Ford Motor Co. has a lot riding on what happens next week when the winners of the North American Car and Truck of the Year are announced. A panel of 50 U.S. and Canadian journalists have named the newly remade F-150 pickup one of three finalists in the truck category while, just as significantly, the all-new Ford Mustang Mach-E is a nominee in the utility vehicle category.
A win could give a real charge to marketing efforts for Ford’s first long-range battery-electric vehicle. But it also would do a lot for BEVs, in general, as they begin shifting from niche to mainstream products. Indeed, 2021 will bring a flood of new models — and will see them target a broader niche of the market, including full-size pickups, with General Motors set to launch its new GMC Hummer, while Tesla is due to weigh in with its new Cybertruck.
Tesla itself reached a significant milestone as 2020 ended, global deliveries coming just a nudge short of 500,000. In the U.S., demand took a hit, in part due to the coronavirus, as well as plunging fuel prices. Nonetheless, the market share for BEVs has quadrupled since 2017, according to IHS Markit, from 0.55 to 2.2%. And the research firm expects that to reach 6% by 2023 and 11.3% by 2029.
Significantly, sales of pure battery-powered vehicles will surge past those of diesels during the next several years, Automotive News reported. While diesels keep losing momentum in the passenger car segment, they continue to find strong demand in the pickup segment, but aren’t expected to reach much higher than a 4% market share in the coming decade.
Another new report, by ABI Research, sees the EV revolution really beginning to take hold this year — even though a separate study by J.D. Power continues to find a large share of American motorists remain skeptical of the technology.
That may be less of a contradiction than first appears. Skeptics are quick to point out the various barriers to widespread acceptance, such as range, charging times, the lack of a fleshed out public charging network and high prices for a limited number of products. But each of those concerns are quickly being addressed.
Take the lack of product. At least 15 new BEVs and plug-in hybrids will reach market by 2022, according to Power, though that number actually may be a bit low. Whatever the final count, they will start fleshing things out by entering a broad range of product segments, with a heavy emphasis on SUVs and pickups. Along with Ford and Tesla, Volkswagen will weigh in with its new ID.4. At the upper extremes, Bentley has a new version of its Bentayga plug-in hybrid SUV. And there are a number of new market entrants coming, including Lucid’s Air sedan and Rivian’s all-electric pickup and SUV models.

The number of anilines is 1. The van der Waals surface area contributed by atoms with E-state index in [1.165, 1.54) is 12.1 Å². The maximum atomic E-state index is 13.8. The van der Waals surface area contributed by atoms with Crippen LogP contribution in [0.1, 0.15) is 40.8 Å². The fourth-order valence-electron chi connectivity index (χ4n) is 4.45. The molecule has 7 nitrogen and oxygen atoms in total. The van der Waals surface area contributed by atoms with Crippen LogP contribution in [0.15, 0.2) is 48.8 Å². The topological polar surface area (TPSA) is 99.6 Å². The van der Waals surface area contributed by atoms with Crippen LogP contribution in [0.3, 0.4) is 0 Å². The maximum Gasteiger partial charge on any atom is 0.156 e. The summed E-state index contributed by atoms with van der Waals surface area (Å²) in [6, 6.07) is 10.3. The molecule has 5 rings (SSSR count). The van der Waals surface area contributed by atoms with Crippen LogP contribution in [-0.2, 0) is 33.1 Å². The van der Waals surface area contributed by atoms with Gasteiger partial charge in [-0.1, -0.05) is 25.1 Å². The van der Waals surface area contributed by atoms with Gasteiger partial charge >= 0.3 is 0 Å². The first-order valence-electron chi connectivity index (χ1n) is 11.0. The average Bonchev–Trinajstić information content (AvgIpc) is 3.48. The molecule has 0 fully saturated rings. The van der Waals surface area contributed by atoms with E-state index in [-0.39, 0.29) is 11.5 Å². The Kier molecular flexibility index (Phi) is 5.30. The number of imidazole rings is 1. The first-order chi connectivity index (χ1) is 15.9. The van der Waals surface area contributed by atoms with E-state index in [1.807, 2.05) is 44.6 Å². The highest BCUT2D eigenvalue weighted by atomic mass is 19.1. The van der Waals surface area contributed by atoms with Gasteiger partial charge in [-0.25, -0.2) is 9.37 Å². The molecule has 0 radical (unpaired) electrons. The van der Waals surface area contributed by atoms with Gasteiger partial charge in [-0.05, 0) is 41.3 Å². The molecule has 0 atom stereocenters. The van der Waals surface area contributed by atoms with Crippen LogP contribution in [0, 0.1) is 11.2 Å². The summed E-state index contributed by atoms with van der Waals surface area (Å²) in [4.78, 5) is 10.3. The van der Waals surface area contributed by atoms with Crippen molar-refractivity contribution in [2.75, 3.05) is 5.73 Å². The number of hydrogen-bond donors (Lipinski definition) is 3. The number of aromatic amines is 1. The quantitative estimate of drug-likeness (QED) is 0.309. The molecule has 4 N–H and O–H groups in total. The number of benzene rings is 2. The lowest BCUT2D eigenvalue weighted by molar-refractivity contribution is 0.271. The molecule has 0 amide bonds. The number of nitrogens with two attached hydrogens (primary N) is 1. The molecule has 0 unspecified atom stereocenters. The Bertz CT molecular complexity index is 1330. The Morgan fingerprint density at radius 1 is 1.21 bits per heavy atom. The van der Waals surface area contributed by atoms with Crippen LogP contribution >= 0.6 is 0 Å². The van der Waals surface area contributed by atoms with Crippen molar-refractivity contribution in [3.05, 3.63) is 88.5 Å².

While many of these still carry stiff premiums, VW is targeting more mainstream buyers with the ID.4 and, for what it’s worth, the Bentayga Hybrid will be the least expensive version of the Bentley SUV.
As for range, products delivering less than 200 miles per charge, like the Mini EV, are becoming rare, while Tesla has now pushed past 400 miles, Lucid’s longest-range Air promising 500 or more. Charging times also are coming down, though still nowhere near to the point they rival the fill up of a gasoline or diesel vehicle.
The coming years, meanwhile, will see explosive growth of public charging stations, experts believe, although owners are expected to continue doing most of their charging at home or work. “Smart charging technologies, support for occasional Direct Current fast charging, and battery management will be critical in supporting mainstream consumers in their transition from ICEs to EV ownership,” wrote James Hodgson, author of the new ABI study.
Battery cars could become exponentially more appealing if new technology now on the horizon pans out. There have been numerous indications solid-state batteries could be ready for production by mid-decade, Japan’s Nikkei recently reporting that Toyota is readying a vehicle that will use this next-gen replacement for today’s lithium-ion batteries. It promises yet longer range, faster charging and lower costs, among key advantages.
Still, there are reasons to listen to the skeptics. The ongoing pandemic slowed adoption last year, and the likelihood that gas prices will remain depressed takes away one incentive for buyers to switch. While the charging infrastructure is expanding rapidly, there are still big gaps in flyover states. Even in Detroit, finding a quick charger can be a frustrating challenge – all the more so considering GM recently announced it will boost investments into BEV development by a third – to $27 billion through 2025 – by then bringing to market 30 all-electric models, rather than the 20 it originally planned by 2023.
More and more manufacturers are ramping up spending on plug-based vehicles. Even Bentley now plans to offer nothing but PHEVs and BEVs by 2026, switching to pure battery power by 2030.
Whether consumers will come along for the ride is uncertain, though there are signs that a growing share of buyers are considering their options. A study released last month by Consumer Reports found fully 78% of millennials open to buying a battery-electric vehicle, with seven in 10 U.S. motorists overall showing interest in the technology.
A win for the Ford Mustang Mach-E when NACTOY results are announced next week certainly could help build momentum by showing American motorists that the latest battery-cars provide a real alternative to conventional gas and diesel-powered models.